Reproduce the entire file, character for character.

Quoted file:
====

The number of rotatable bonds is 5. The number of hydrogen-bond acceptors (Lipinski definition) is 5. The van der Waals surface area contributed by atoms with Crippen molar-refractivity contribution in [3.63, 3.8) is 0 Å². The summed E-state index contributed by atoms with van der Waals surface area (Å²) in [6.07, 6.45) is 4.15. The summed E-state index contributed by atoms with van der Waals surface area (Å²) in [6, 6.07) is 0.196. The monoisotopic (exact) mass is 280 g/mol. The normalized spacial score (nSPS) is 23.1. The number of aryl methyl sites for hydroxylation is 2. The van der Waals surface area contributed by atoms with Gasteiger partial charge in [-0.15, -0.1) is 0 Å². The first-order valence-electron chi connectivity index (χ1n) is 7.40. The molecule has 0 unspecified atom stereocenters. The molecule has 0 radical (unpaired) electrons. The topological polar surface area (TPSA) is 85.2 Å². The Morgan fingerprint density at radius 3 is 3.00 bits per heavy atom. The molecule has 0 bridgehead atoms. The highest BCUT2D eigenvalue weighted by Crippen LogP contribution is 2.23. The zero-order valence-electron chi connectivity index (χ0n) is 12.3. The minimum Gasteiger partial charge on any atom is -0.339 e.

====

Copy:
The number of rotatable bonds is 5. The number of hydrogen-bond acceptors (Lipinski definition) is 5. The van der Waals surface area contributed by atoms with Crippen molar-refractivity contribution in [3.63, 3.8) is 0 Å². The summed E-state index contributed by atoms with van der Waals surface area (Å²) in [6.07, 6.45) is 4.15. The summed E-state index contributed by atoms with van der Waals surface area (Å²) in [6, 6.07) is 0.196. The monoisotopic (exact) mass is 280 g/mol. The normalized spacial score (nSPS) is 23.1. The number of aryl methyl sites for hydroxylation is 2. The van der Waals surface area contributed by atoms with Gasteiger partial charge in [-0.15, -0.1) is 0 Å². The first-order valence-electron chi connectivity index (χ1n) is 7.40. The molecule has 0 unspecified atom stereocenters. The molecule has 0 radical (unpaired) electrons. The topological polar surface area (TPSA) is 85.2 Å². The Morgan fingerprint density at radius 3 is 3.00 bits per heavy atom. The molecule has 0 bridgehead atoms. The highest BCUT2D eigenvalue weighted by Crippen LogP contribution is 2.23. The zero-order valence-electron chi connectivity index (χ0n) is 12.3. The minimum Gasteiger partial charge on any atom is -0.339 e.